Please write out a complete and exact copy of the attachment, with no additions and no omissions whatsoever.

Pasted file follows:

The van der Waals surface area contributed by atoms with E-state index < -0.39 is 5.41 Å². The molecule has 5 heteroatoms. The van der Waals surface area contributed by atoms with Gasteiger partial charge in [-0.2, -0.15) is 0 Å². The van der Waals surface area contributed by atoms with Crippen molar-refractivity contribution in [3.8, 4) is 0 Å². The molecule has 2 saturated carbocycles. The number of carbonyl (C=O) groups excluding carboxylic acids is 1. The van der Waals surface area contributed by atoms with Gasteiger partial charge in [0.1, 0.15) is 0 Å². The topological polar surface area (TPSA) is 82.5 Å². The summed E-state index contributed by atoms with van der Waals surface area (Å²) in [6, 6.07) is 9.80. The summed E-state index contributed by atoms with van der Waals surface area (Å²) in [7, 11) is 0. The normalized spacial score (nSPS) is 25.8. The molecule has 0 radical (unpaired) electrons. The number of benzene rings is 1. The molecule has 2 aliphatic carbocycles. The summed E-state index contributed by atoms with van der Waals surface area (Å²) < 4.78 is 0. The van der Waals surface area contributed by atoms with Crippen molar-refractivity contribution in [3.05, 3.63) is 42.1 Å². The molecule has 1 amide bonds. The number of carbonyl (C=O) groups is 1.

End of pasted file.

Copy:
The van der Waals surface area contributed by atoms with E-state index < -0.39 is 5.41 Å². The molecule has 5 heteroatoms. The van der Waals surface area contributed by atoms with Gasteiger partial charge in [-0.2, -0.15) is 0 Å². The van der Waals surface area contributed by atoms with Crippen molar-refractivity contribution in [3.8, 4) is 0 Å². The molecule has 2 saturated carbocycles. The number of carbonyl (C=O) groups excluding carboxylic acids is 1. The van der Waals surface area contributed by atoms with Gasteiger partial charge in [0.1, 0.15) is 0 Å². The topological polar surface area (TPSA) is 82.5 Å². The summed E-state index contributed by atoms with van der Waals surface area (Å²) in [6, 6.07) is 9.80. The summed E-state index contributed by atoms with van der Waals surface area (Å²) in [7, 11) is 0. The normalized spacial score (nSPS) is 25.8. The molecule has 0 radical (unpaired) electrons. The number of benzene rings is 1. The molecule has 2 aliphatic carbocycles. The summed E-state index contributed by atoms with van der Waals surface area (Å²) < 4.78 is 0. The van der Waals surface area contributed by atoms with Crippen molar-refractivity contribution in [3.05, 3.63) is 42.1 Å². The molecule has 1 amide bonds. The number of carbonyl (C=O) groups is 1.